Cancer survival rates are usually discussed in terms of 5-year relative survival, which means the proportion of patients alive five years after diagnosis. Keep in mind that statistics like these are based on large groups of people and cannot predict what might happen with an individual patient.
In addition, the most current national data is from patients diagnosed between 2014 and 2018, which doesn’t reflect the impact of the latest treatment advances.
In the United States, overall survival among people diagnosed with multiple myeloma is 55.6%. Learn more multiple myeloma statistics from the National Cancer Institute.
What impacts your outcome?
Other factors can play a significant role in determining which treatment options are best for you and your prognosis.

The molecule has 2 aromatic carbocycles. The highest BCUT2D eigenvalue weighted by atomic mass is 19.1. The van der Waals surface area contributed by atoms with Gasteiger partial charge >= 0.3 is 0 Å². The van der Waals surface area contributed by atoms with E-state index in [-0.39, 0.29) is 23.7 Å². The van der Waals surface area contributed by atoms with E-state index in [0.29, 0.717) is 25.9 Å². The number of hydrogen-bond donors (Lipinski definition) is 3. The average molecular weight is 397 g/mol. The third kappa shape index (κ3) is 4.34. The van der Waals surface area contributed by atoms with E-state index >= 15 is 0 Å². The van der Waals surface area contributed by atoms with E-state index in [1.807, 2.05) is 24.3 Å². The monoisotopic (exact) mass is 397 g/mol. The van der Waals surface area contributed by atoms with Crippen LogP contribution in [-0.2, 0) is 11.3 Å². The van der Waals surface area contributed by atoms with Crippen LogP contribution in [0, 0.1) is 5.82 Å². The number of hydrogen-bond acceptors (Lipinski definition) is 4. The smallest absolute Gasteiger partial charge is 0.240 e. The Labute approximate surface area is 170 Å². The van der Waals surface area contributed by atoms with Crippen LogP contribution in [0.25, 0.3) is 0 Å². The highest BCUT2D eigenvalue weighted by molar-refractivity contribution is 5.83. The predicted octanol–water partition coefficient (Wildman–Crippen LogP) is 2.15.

- Your age at diagnosis
- Whether you have other chronic diseases such as kidney or heart disease.
- Whether there are certain genetic changes in the myeloma cells
- The depth of remission achieved (fewer myeloma cells = deeper remission)
- Aggressiveness of any remaining detectable disease
Chief of MyelomaThe prognosis for multiple myeloma has improved significantly in recent years. The last decade has brought a lot of new treatments that prolong the life of multiple myeloma patients. Most patients have many years to live with this disease because we have so many good options of treatment, but not just to live longer, but with good quality of life.